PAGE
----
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November 21, 1958 - Image 4

Resource type:
The Michigan Daily, 1958-11-21

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Sixty-Ninth Ycar

"Lyndon, Are You Sure That's All
You're Trying To Launch?"

"When Opinions Are Free
Trutb Will Prevail"

Patience A Virtue -
Patience A Success
PATIENCE is commonly a irtue, but last night. "Patience" was a
virtual success. Although lacking some of the slickness and energy
apparent in former years, this current. Gilbert and Sullivan production
is delightfully enjoyable and delightfully full of fun.
The play itself is perhaps W. S. Gilbert's finest satire. Spoofing the
Victorian rage for affectation, the author here aims specifically at
"aestheticism" and lets go with a witty and wordy, a distinctly pointed,
an enchantingly nasty attack against the devotees of Oscar Wilde, et al.
The central character is Reginald Bunthorn (a Fleshly Poet)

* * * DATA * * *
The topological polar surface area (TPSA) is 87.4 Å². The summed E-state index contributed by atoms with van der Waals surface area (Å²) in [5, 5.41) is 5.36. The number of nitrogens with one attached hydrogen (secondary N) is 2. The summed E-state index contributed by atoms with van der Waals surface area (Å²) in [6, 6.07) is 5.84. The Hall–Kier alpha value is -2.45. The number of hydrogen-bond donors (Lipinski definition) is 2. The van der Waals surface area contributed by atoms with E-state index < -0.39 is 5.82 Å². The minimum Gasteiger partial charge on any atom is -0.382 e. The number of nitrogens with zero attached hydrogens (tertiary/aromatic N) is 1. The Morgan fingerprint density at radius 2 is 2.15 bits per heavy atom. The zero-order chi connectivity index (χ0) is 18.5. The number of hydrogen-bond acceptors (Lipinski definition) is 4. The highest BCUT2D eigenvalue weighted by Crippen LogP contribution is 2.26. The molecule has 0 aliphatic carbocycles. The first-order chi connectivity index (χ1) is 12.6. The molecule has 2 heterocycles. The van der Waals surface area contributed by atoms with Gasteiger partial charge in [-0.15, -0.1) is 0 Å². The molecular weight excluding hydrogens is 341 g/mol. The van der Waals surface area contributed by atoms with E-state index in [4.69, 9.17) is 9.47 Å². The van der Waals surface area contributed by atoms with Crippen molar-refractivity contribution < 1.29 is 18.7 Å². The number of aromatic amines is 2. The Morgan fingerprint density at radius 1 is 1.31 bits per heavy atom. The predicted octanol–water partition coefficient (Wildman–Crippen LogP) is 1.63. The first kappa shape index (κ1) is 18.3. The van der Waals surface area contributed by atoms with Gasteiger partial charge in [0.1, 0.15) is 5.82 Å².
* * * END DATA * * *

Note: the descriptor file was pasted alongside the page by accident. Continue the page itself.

dressed in a velvet suit and wrapped around a flower.he entrances

Editorials printed in The Michian Daily express the indiiidual opinions of staff writers
or the editors. This must be noted in all reprints.

AY, NOVEMBER 21, 1958


Parent vs. Student Attitudes
Remain Residence Hall Problem


THE NEW RESIDENCE halls application
form approved this week by the Board of
Governors deserves some measure of praise.
The new form, which was to incorporate
the new integration policy of last year, is a
couple of giant steps in the right direction. The
identification photograph is eliminated, at
least until after roommate assignments are
made, and the pointed questions aimed at
background - i.e., racial and religious, are
thrashed out and thrown away.
In addition, the reference to desirable room-
mate qualities were debated, defended, de-
nounced, and finally, discarded. All that re-
mains is a general question requesting a de-
scription of a possible roommate without the
parenthetical adjectives that requested racial
and religious information as though these were
among the most important.
HOWEVER, the new form leaves at least
one area for improvement in, practice. Dean
of Men Walter Rea said, during the course of
discussion, that if a parent's wishes on room-
mate choice differed from that of the appli-
cant the parent's wishes would be dominant,
insofar as his office is concerned, over that
of the student,